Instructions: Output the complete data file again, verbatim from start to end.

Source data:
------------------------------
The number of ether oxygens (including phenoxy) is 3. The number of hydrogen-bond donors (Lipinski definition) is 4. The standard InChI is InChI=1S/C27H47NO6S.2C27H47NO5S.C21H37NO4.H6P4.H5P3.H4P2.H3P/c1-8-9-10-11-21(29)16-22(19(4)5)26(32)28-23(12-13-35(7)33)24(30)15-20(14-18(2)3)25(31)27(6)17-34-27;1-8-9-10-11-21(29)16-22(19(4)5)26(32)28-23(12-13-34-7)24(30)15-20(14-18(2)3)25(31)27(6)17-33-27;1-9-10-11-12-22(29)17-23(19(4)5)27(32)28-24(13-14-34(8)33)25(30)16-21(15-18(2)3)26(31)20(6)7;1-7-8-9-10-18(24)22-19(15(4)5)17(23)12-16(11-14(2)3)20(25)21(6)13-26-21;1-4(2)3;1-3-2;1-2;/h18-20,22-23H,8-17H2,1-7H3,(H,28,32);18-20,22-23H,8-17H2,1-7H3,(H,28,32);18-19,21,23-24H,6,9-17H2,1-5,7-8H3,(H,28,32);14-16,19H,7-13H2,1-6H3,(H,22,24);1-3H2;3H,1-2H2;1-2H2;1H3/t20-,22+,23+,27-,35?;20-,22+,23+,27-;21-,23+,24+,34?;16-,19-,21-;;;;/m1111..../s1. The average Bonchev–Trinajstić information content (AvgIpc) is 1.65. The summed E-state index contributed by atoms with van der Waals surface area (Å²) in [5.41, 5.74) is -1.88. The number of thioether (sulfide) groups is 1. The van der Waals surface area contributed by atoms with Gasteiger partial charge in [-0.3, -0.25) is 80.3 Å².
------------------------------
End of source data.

The number of ether oxygens (including phenoxy) is 3. The number of hydrogen-bond donors (Lipinski definition) is 4. The standard InChI is InChI=1S/C27H47NO6S.2C27H47NO5S.C21H37NO4.H6P4.H5P3.H4P2.H3P/c1-8-9-10-11-21(29)16-22(19(4)5)26(32)28-23(12-13-35(7)33)24(30)15-20(14-18(2)3)25(31)27(6)17-34-27;1-8-9-10-11-21(29)16-22(19(4)5)26(32)28-23(12-13-34-7)24(30)15-20(14-18(2)3)25(31)27(6)17-33-27;1-9-10-11-12-22(29)17-23(19(4)5)27(32)28-24(13-14-34(8)33)25(30)16-21(15-18(2)3)26(31)20(6)7;1-7-8-9-10-18(24)22-19(15(4)5)17(23)12-16(11-14(2)3)20(25)21(6)13-26-21;1-4(2)3;1-3-2;1-2;/h18-20,22-23H,8-17H2,1-7H3,(H,28,32);18-20,22-23H,8-17H2,1-7H3,(H,28,32);18-19,21,23-24H,6,9-17H2,1-5,7-8H3,(H,28,32);14-16,19H,7-13H2,1-6H3,(H,22,24);1-3H2;3H,1-2H2;1-2H2;1H3/t20-,22+,23+,27-,35?;20-,22+,23+,27-;21-,23+,24+,34?;16-,19-,21-;;;;/m1111..../s1. The average Bonchev–Trinajstić information content (AvgIpc) is 1.65. The summed E-state index contributed by atoms with van der Waals surface area (Å²) in [5.41, 5.74) is -1.88. The number of thioether (sulfide) groups is 1. The van der Waals surface area contributed by atoms with Gasteiger partial charge in [-0.3, -0.25) is 80.3 Å².